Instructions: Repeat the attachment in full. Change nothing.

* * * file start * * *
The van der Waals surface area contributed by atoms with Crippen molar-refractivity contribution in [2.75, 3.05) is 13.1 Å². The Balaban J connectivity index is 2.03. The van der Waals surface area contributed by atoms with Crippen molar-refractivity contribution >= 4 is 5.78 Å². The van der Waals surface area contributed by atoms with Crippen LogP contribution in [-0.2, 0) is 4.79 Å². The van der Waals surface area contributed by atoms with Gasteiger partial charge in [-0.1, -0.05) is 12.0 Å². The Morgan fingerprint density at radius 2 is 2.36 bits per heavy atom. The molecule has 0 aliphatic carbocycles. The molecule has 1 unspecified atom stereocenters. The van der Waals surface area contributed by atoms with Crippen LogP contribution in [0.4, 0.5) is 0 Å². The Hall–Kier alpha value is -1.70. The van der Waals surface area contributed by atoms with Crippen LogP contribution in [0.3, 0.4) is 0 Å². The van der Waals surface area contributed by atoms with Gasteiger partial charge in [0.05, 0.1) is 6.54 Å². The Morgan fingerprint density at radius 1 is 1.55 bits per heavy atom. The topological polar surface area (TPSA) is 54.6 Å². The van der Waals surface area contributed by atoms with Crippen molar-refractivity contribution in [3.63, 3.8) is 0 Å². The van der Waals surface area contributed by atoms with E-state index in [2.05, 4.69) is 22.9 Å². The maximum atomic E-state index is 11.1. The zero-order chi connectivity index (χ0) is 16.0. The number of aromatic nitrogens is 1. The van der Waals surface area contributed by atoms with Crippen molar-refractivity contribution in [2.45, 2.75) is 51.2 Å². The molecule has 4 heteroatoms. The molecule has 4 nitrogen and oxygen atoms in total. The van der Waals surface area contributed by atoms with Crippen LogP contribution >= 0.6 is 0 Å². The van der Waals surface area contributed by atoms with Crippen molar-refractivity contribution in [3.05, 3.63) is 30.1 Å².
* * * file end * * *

The van der Waals surface area contributed by atoms with Crippen molar-refractivity contribution in [2.75, 3.05) is 13.1 Å². The Balaban J connectivity index is 2.03. The van der Waals surface area contributed by atoms with Crippen molar-refractivity contribution >= 4 is 5.78 Å². The van der Waals surface area contributed by atoms with Crippen LogP contribution in [-0.2, 0) is 4.79 Å². The van der Waals surface area contributed by atoms with Gasteiger partial charge in [-0.1, -0.05) is 12.0 Å². The Morgan fingerprint density at radius 2 is 2.36 bits per heavy atom. The molecule has 0 aliphatic carbocycles. The molecule has 1 unspecified atom stereocenters. The van der Waals surface area contributed by atoms with Crippen LogP contribution in [0.4, 0.5) is 0 Å². The Hall–Kier alpha value is -1.70. The van der Waals surface area contributed by atoms with Crippen LogP contribution in [0.3, 0.4) is 0 Å². The van der Waals surface area contributed by atoms with Gasteiger partial charge in [0.05, 0.1) is 6.54 Å². The Morgan fingerprint density at radius 1 is 1.55 bits per heavy atom. The topological polar surface area (TPSA) is 54.6 Å². The van der Waals surface area contributed by atoms with Crippen molar-refractivity contribution in [3.63, 3.8) is 0 Å². The van der Waals surface area contributed by atoms with E-state index in [2.05, 4.69) is 22.9 Å². The maximum atomic E-state index is 11.1. The zero-order chi connectivity index (χ0) is 16.0. The number of aromatic nitrogens is 1. The van der Waals surface area contributed by atoms with Crippen molar-refractivity contribution in [2.45, 2.75) is 51.2 Å². The molecule has 4 heteroatoms. The molecule has 4 nitrogen and oxygen atoms in total. The van der Waals surface area contributed by atoms with Crippen LogP contribution >= 0.6 is 0 Å². The van der Waals surface area contributed by atoms with Crippen molar-refractivity contribution in [3.05, 3.63) is 30.1 Å².